by Caleb Maupin, New Eastern Outlook:
While the two profiles of mass murderers across the western world in recent years seem totally different from each other, they seem to share a common theme. While the “angry white men” and “ISIS inspired” “Lone Wolves” have different world views, backgrounds, and perspectives, it is in the psychological underpinnings driving of these killers where we can find common ground.
At this point the perpetrators of brutal acts of violence claiming sometimes scores of innocent lives can be divided into two major categories. The first are usually younger American men of European heritage. Devin Kelley who shot up the First Baptist Church in Sutherland Springs Texas on November 5th, Adam Lanza who mercilessly killed a room of children at Sandy Hook Elementary, James Holmes who gunned down movie goers in Colorado, Eric Harris and Dylan Klebold of the 1999 Columbine Massacre all fit this profile. While Stephen Craig Paddock, who recently shot down country Music fans in Nevada was much older than other mass murderers, he can still certainly be considered an “angry white man.”
The second group, the “ISIS inspired” “lone wolf” killers, who are usually designated as terrorists due their religious statements, are younger men as well. However, they tend be from immigrant families, though many of them are born in the western country they eventually attack. Omar Mateen who shot up the Pulse night club, New Jersey bomber Ahmed Rahami, Salman Abedi who bombed the Manchester concert, the Tzarnev Brothers who attacked the Boston Marathon, all fit this category of ISIS or Al-Qaeda inspired, lone wolf killers.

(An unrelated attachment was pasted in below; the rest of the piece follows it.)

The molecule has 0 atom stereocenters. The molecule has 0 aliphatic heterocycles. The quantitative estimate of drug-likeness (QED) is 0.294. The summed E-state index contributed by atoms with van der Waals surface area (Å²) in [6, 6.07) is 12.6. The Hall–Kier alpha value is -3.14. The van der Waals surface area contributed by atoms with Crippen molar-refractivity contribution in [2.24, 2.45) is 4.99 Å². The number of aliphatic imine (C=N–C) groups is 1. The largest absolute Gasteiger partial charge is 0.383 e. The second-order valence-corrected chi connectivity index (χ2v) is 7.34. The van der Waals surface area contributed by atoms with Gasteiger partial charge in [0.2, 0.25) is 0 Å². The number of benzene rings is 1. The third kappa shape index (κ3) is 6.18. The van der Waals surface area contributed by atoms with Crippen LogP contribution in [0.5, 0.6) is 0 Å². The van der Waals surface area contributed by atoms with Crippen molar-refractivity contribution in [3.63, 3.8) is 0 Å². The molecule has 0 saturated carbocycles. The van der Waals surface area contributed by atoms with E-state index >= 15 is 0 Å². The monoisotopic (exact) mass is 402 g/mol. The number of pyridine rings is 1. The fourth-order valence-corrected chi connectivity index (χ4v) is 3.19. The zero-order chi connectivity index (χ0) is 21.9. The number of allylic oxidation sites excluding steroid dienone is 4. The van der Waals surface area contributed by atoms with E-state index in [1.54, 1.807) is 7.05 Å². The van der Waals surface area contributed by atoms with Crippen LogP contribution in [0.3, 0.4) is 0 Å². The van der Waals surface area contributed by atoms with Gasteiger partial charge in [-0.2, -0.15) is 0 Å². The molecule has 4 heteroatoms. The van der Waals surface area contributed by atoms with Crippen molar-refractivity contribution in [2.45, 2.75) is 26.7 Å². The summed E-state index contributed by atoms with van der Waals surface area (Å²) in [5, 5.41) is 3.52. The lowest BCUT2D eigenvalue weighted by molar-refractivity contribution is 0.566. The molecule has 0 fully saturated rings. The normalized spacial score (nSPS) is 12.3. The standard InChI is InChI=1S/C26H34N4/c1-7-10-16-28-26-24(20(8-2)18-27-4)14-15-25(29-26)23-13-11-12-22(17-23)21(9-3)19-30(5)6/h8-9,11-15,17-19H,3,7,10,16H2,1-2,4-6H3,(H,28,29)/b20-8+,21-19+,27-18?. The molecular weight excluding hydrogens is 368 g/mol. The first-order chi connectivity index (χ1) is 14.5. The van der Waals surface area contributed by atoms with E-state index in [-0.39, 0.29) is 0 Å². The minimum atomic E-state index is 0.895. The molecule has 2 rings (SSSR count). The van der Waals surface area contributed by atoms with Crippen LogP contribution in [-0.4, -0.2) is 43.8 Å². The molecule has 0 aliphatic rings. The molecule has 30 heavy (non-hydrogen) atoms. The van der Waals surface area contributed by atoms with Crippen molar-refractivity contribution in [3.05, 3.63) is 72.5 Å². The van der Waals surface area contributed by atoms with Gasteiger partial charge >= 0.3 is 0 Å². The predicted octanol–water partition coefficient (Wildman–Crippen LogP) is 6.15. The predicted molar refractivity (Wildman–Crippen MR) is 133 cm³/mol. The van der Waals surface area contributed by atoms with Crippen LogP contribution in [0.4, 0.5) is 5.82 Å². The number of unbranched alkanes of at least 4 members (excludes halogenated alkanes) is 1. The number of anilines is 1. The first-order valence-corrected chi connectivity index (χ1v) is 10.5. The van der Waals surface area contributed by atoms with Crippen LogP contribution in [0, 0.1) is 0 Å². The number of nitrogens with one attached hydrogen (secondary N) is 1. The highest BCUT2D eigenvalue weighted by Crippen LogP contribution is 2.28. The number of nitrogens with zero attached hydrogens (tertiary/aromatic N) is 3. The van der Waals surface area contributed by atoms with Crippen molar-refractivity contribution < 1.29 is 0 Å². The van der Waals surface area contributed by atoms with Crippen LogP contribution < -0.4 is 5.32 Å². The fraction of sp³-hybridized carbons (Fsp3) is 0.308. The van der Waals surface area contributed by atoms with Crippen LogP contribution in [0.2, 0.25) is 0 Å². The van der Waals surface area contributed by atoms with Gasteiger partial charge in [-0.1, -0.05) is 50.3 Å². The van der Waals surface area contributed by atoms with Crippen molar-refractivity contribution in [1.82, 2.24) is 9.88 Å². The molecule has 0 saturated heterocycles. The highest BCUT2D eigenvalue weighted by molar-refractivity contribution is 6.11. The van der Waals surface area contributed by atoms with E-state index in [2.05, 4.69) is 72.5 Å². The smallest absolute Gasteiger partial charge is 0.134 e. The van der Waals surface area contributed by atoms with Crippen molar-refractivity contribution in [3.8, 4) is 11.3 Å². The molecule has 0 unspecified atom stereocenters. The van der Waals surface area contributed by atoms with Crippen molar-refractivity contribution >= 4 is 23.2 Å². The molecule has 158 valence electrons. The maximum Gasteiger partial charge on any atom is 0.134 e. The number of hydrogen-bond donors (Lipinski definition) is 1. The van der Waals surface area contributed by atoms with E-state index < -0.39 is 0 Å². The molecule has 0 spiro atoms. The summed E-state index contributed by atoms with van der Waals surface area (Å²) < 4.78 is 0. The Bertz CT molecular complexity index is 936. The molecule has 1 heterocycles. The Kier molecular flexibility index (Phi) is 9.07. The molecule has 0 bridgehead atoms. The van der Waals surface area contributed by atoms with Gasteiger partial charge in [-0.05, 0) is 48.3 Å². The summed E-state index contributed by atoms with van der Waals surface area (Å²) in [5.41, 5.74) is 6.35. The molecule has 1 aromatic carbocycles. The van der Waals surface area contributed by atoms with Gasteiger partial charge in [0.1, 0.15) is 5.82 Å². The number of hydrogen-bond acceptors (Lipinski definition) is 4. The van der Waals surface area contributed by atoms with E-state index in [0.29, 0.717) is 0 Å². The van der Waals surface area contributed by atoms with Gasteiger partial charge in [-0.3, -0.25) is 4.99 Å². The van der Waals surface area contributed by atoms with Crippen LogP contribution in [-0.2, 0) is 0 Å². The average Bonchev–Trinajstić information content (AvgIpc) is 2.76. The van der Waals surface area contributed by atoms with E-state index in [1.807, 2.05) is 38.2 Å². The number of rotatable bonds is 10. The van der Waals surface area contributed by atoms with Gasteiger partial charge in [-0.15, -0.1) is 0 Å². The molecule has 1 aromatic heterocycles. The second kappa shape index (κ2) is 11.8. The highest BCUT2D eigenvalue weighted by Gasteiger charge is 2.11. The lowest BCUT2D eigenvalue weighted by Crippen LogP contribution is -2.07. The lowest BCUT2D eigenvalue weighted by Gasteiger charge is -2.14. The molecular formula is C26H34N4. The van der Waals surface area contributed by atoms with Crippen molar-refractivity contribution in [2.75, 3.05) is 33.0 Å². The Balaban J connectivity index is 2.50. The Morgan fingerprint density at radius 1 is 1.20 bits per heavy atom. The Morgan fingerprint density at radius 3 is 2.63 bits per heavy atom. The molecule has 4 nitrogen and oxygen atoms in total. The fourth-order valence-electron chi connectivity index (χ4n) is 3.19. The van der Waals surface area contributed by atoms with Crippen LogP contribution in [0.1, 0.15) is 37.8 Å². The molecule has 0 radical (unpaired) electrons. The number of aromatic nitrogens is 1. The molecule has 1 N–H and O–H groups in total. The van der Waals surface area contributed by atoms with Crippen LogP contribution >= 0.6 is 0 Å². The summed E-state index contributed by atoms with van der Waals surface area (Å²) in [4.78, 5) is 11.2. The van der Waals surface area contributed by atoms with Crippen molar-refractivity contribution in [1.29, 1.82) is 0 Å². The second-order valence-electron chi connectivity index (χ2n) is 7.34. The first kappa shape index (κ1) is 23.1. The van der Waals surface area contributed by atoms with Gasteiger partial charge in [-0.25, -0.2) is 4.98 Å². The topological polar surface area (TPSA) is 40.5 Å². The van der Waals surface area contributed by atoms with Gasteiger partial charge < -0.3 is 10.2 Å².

The Motivations of Mass Murderers
So, what drives these people to take the lives of random innocent people? Let’s begin with the lone wolves inspired by Wahabbi extremists.
When examining such people, a rational person will ask: Who could be possibly be inspired by an ISIS video? A normal person watches clips of inhumane brutality and is disgusted. They see a person being burned alive, or drowned in a cage, and they are overwhelmed with empathy for the person being subjected to such cruelty. They see a person suffering so horrifically, and feel empathy for the victim, while seeing the perpetrators as cruel and heartless. However, there is a rare type of person who has a different reaction to such films. These deranged individuals, the kind who have tortured animals as children, see such a video, and rather than feeling empathy for the victim, become overwhelmed with admiration for the perpetrators.